Many times! Great tips on which to use re time frames…
thanks, glad you found it useful!
great train tips. very useful! Thanks
Will definitely look into train travel the next time I’m visiting Italy. Thanks for all the great tips.
Thanks for a lot of useful tips.
Taking the trains in Italy is one of my favorite memories from spending 2 weeks backpacking around Italy in the summer of 2009 with my sister and best friend. There is nothing more relaxing then cruising through the countryside and relaxing on your way to your next city. Hands down the best way to travel in Italy!
We have traveled extensively in Italy on the trains and sometime they can be quite confusing – this is a great post and very helpful to anyone who wants to see the country via train! Thank you for sharing!
Beware of the ticket scams and traps on Italian trains!!!!
On some regional trains you need to “Validate” your ticket at a machine in the station or on a platform. No one will tell you this when you buy the ticket. If you don’t, the inspector will make you pay again PLUS a 50 euro fine. Easy for tourists and new travellers NOT to know this. After all, the inspector usually punches or checks the ticket on board.
Watch also for the ‘e-ticket scam’. You buy your ticket online in your own country and print out your eticket. It will say “Finalized” at the top and say, “Electronic ticket”, but this is NOT like a plane ticket. The small print in the conditions might say ‘Self service delivery’. So when you get on the train and show your eticket that you HAVE paid for, guess what…. You got it, the inspector will charge you again for the full non-discount fare and probably fine you another 50 euro, because you did not print out a paper ticket at the station. Welcome to Italy and Trenitalia.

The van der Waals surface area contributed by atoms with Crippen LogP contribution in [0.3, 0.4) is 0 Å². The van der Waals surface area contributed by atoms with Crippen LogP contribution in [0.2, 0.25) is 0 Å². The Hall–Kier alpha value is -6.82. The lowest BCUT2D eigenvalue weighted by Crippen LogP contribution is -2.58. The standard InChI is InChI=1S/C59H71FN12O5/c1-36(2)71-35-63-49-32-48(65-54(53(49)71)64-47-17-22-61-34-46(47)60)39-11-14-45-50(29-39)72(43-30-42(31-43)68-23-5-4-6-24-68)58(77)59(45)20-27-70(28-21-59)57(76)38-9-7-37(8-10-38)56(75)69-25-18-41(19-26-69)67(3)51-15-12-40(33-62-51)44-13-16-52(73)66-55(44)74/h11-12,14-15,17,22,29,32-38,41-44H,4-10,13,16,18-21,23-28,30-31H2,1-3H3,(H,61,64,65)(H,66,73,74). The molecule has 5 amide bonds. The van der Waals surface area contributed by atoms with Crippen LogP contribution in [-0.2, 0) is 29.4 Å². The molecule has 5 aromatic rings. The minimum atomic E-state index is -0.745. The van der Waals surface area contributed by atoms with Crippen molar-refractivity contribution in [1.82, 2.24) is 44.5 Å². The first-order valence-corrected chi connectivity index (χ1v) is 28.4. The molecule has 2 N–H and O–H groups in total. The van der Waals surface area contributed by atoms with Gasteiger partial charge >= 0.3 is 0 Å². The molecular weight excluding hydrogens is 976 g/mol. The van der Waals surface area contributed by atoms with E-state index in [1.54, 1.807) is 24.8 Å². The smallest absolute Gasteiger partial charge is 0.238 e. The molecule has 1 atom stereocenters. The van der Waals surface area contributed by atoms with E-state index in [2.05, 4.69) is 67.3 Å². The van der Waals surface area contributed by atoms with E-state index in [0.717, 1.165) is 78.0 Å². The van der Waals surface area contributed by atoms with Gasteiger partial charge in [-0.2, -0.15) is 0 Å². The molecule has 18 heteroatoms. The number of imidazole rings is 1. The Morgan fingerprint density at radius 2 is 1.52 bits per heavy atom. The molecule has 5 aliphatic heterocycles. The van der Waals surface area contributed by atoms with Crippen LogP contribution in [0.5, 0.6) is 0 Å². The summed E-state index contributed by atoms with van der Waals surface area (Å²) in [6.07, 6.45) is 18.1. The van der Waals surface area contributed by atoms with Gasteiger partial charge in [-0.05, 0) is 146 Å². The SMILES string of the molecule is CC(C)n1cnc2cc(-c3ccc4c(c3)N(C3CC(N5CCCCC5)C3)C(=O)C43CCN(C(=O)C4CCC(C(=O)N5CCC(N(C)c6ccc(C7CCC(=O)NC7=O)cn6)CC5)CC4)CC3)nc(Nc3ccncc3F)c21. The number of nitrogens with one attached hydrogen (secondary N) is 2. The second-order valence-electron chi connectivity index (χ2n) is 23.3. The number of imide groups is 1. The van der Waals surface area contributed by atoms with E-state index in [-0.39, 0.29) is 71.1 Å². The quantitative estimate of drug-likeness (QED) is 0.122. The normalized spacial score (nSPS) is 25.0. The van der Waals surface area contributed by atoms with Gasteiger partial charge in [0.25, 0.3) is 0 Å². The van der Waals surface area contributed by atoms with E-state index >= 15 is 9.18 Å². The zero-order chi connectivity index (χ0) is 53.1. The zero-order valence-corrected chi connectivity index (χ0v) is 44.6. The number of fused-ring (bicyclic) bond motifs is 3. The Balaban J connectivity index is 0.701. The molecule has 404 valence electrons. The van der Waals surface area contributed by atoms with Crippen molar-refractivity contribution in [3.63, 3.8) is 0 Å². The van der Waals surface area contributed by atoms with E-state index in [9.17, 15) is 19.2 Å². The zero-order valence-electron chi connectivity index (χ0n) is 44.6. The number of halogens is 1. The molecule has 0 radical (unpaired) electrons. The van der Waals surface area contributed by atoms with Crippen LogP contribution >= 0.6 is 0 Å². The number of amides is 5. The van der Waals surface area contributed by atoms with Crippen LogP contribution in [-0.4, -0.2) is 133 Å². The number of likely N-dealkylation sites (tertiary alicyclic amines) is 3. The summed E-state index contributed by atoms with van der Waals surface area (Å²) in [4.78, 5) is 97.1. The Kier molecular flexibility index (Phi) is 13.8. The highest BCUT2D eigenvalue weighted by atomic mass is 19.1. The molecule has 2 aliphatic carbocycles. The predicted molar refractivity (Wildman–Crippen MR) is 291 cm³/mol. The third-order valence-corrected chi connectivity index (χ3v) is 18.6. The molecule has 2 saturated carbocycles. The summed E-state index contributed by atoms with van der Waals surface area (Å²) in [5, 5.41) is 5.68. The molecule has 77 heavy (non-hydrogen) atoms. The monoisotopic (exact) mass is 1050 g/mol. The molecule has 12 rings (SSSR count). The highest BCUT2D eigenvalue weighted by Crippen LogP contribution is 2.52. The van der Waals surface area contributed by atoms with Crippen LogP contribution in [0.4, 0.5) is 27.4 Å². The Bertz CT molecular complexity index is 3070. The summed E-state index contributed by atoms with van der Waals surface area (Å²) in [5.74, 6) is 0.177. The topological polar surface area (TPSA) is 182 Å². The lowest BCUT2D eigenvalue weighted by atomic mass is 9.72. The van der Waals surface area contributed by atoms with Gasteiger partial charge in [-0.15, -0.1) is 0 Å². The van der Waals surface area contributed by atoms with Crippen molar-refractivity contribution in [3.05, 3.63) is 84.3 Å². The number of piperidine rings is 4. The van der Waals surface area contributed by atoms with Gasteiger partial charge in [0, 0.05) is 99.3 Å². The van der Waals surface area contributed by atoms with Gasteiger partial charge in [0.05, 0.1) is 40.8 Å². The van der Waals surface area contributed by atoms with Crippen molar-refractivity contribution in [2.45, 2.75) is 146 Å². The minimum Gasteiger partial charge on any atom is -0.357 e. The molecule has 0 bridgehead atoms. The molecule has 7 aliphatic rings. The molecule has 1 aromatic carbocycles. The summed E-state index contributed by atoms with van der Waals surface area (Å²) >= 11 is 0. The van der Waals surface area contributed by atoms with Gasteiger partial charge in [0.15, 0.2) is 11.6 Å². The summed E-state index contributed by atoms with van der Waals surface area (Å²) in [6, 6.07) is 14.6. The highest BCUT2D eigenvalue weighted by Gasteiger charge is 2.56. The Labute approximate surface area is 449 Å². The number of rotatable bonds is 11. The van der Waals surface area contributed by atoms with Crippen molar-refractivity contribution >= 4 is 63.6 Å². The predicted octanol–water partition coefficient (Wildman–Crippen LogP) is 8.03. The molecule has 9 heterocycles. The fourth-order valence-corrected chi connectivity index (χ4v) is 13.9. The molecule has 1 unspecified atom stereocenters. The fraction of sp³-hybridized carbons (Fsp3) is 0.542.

Thanks for the comment Philip. Good of you to mention that tickets need to be validated – I did say so in the article, but I guess didn’t emphasise it enough. As for e-tickets, they are now accepted on all trains. You can just show a copy of the tix from your phone and it’s valid, even on regional trains (I did it not even a week ago). Take care, I hope you enjoyed the rest of your Italian trip besides these mishaps!
Thanks for these tips. I’ll go in Italy next April. First time. In Rome, I will be near Termini. After Rome, I am planning to go in Palermo. For sure I will go by train. What is the easiest way: Italo or the regular trains?Thanks again.
Hey Irene! As far as I know, Italo doesn’t go to Palermo. The furthest south Italo and Freccia Rossa travel is Salerno and Puglia (which is not on the way if you need to get to Sicily). So, I think regular trains would be the only solution. I just checked for you on the Trenitalia website. Prices start from €38 and it takes about 12 hours, so perhaps you could opt for a night train. Hope it helps!
Thanks for your guide–very helpful! I am taking the train from Nice to Florence in September. From what I see, I would take a regional to Ventemiglia, then Italian trains to Genoa > Pisa > Florence. I’ve looked at the Tren Italia website but I’m not clear as to whether I will be able to purchase in advance from the US. Any advice?
Hey Lee! I’m pretty sure you can purchase in advance from any country you like, as you get an e-ticket from the Trenitalia site, not a paper one mailed to you. Regionale tickets can only be bought 2 months in advance, but Intercity (you can take Intercity from Ventimiglia to Genova and from Genova to Florence) can be purchased earlier, and you can avail of cheaper fares by doing so. Florence-Pisa is only a one-hour journey, you can easily buy tickets for that on the train. Let me know if I can help you further! Thanks 🙂